There’s a lofty addiction in writing I failed to remember, low these years of escape from any chronic practice. I actually look forward to sitting down to face the blank page. Like the elementary tryst with a lover, anything or nothing may come. It’s as if time stops and I’m completely suspended in the creative climax of possibility. I lose my sense of time if I allow utter presence. Hence addiction. It’s nice to be back. Also, terrifying that it will let me down, like that lover or a boyfriend who may end the affair. But life would not be worth living without it.
And, funny, that I’m not quite ready to take responsibility for all of it. For me, this writing thing has always been a sense of collaboration. I’ve never done it all. It comes to me. From something, somewhere. And, I’ve never questioned any of that, only delighted in it. Transformed, like the white girl I am into a browned beach-beauty in summer, it just happens. Of course, the more I put into it, the more I get out of it. But too much prodding can burn, as any white girl under the searing summer rays will recollect with malice. One thousand volts jolting through me plugged into some universal grid or writing matrix.
That said, I’ve been listening to Liz Gilbert’s book Big Magic which I mention because my absorption is with fervor. Everything I say, she outlines even better. If you like being an artist of any sort, a creator, please read it. And don’t bother thanking me. Just keep at it. As Nike so aptly markets: Just do it. My personal point is the high that writing and creating provides to me, regardless of who reads it, critiques it, ignores it or leaps for joy over it. Within it I shine. Without it, I haven’t a clue who I’ve been pretending to be.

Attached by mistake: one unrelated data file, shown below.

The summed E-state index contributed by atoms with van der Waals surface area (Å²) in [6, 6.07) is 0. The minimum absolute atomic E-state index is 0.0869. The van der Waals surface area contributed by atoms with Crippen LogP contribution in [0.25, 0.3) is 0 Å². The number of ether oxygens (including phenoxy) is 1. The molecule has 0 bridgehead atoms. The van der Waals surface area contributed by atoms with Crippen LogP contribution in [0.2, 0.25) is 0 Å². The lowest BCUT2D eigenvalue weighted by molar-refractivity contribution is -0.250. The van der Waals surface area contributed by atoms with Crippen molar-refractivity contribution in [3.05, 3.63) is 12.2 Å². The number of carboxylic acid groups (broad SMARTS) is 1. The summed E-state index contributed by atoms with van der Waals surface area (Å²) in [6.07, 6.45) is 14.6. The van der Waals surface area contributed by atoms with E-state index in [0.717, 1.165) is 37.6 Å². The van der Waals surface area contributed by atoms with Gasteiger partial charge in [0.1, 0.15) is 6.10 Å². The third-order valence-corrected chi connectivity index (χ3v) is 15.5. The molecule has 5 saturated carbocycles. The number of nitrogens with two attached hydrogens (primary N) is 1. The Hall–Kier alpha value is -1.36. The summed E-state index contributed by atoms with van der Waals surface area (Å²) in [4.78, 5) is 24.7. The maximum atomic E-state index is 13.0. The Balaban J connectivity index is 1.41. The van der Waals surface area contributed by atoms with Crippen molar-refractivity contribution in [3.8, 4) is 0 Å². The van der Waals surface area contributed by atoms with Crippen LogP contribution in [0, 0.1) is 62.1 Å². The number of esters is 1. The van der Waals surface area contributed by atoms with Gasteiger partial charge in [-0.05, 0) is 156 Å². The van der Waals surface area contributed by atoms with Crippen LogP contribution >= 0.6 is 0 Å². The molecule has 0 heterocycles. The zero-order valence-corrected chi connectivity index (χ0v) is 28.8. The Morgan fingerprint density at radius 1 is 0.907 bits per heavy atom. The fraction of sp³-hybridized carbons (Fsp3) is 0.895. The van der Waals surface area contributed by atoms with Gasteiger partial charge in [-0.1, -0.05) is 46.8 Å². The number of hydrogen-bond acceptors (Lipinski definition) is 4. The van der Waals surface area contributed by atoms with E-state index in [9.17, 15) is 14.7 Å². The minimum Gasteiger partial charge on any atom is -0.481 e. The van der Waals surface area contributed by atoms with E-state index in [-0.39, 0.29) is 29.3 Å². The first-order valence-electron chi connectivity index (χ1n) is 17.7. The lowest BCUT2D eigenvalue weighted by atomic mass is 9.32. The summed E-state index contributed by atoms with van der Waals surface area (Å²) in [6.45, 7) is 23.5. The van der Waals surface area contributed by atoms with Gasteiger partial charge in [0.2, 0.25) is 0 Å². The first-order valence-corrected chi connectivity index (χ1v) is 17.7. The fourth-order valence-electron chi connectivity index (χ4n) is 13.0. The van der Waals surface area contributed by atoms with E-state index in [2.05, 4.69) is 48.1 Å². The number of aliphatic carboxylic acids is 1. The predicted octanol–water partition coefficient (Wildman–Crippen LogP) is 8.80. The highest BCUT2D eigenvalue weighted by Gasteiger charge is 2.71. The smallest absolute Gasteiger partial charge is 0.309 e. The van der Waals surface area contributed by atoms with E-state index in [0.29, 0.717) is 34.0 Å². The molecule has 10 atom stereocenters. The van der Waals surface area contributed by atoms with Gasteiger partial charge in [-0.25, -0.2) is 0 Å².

I unearthed this buried treasure of my love for writing out of a challenge. I was witnessing myself languish in a conscious pool of blah. For a woman who joyously perks up with any mention of water, I was missing the fun in my own mental playground paradise. All along it was available. It never left me. I left it.
I like to envision writing as the best friend, or your pet dog, who is an excellent listener, will cuddle with you when needed, and only intently talks or bites back. I do think there are life moments I was bitten so hard that the writing vanished because I refused to face the conversation of pain. It took a few years, in one hindsight instance, for me to recognize this was happening. Today, I trust it might again. But I’m armed with a bit more ‘upstairs’, as they say. I give myself the credit that my brain knows good and well when I’m slacking or dismissing something I adore and value, even when copious effort is involved.
Maybe, there was a smidge of FOMO (“fear of missing out”) too. I’d watched friends, associates, idols, and beloved strangers make their way to all kinds of writing and creative ventures. Some with wild success, mild success, or simply for pleasure. In self-defense, I had kept up with two interspersed writings through the many years since my youthful days of continual journaling. One, I took to creating a few different iPhone Notes where I’d jot down ideas for a blog, blog stories, books, titles of stories, etc. I never completed any of those to an end, but they remain as tokens of inspiration. Two, since 2008, I’d started a journal dedicated to my husband-to-be. The idea is to fill it with personal things, private notes, poems, drawings, nonsense and lots of sense, but intimately for him. I hesitated to share this, only that it’s meant to be a surprise on our wedding night, and I haven’t connected with said hubby yet. He might read this. The surprise might be blown. It’s conceivable. I’m taking a lot of chances this new year. So be it. I’m gambling on it. He might also forget I ever called it out if he does stumble upon this.